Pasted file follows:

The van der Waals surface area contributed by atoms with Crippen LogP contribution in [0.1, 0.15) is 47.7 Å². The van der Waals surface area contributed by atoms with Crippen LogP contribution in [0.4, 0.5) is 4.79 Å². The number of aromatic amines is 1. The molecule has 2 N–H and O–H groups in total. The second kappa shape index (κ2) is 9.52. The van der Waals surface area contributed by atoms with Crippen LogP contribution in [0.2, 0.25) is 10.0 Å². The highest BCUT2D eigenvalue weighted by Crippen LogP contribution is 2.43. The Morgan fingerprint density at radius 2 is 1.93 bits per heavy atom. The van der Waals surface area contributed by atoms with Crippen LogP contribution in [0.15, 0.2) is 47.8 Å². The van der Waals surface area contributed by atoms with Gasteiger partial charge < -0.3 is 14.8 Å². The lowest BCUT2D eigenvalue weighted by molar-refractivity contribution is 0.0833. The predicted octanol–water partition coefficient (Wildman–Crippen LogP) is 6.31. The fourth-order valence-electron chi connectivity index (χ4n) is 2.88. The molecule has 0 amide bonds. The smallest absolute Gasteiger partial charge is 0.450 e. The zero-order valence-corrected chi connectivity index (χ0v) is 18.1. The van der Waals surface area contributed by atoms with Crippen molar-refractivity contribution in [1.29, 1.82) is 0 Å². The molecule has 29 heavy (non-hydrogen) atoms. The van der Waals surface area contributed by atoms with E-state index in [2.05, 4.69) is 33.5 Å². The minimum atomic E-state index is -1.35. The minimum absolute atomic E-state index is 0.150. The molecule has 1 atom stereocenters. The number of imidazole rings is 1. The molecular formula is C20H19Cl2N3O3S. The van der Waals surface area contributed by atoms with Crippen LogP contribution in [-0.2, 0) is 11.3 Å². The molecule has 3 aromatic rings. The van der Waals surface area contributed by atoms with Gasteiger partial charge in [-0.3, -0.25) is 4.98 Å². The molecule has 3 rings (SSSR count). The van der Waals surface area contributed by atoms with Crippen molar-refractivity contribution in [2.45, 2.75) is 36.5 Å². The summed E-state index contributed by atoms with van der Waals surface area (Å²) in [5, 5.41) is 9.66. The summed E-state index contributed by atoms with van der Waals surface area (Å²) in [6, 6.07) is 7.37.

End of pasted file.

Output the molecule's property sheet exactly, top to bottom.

The van der Waals surface area contributed by atoms with Crippen LogP contribution in [0.1, 0.15) is 47.7 Å². The van der Waals surface area contributed by atoms with Crippen LogP contribution in [0.4, 0.5) is 4.79 Å². The number of aromatic amines is 1. The molecule has 2 N–H and O–H groups in total. The second kappa shape index (κ2) is 9.52. The van der Waals surface area contributed by atoms with Crippen LogP contribution in [0.2, 0.25) is 10.0 Å². The highest BCUT2D eigenvalue weighted by Crippen LogP contribution is 2.43. The Morgan fingerprint density at radius 2 is 1.93 bits per heavy atom. The van der Waals surface area contributed by atoms with Crippen LogP contribution in [0.15, 0.2) is 47.8 Å². The van der Waals surface area contributed by atoms with Gasteiger partial charge < -0.3 is 14.8 Å². The lowest BCUT2D eigenvalue weighted by molar-refractivity contribution is 0.0833. The predicted octanol–water partition coefficient (Wildman–Crippen LogP) is 6.31. The fourth-order valence-electron chi connectivity index (χ4n) is 2.88. The molecule has 0 amide bonds. The smallest absolute Gasteiger partial charge is 0.450 e. The zero-order valence-corrected chi connectivity index (χ0v) is 18.1. The van der Waals surface area contributed by atoms with Crippen molar-refractivity contribution in [1.29, 1.82) is 0 Å². The molecule has 29 heavy (non-hydrogen) atoms. The van der Waals surface area contributed by atoms with E-state index in [2.05, 4.69) is 33.5 Å². The minimum atomic E-state index is -1.35. The minimum absolute atomic E-state index is 0.150. The molecule has 1 atom stereocenters. The number of imidazole rings is 1. The molecular formula is C20H19Cl2N3O3S. The van der Waals surface area contributed by atoms with Crippen LogP contribution in [-0.2, 0) is 11.3 Å². The molecule has 3 aromatic rings. The van der Waals surface area contributed by atoms with Gasteiger partial charge in [-0.3, -0.25) is 4.98 Å². The molecule has 3 rings (SSSR count). The van der Waals surface area contributed by atoms with Crippen molar-refractivity contribution in [2.45, 2.75) is 36.5 Å². The summed E-state index contributed by atoms with van der Waals surface area (Å²) in [5, 5.41) is 9.66. The summed E-state index contributed by atoms with van der Waals surface area (Å²) in [6, 6.07) is 7.37.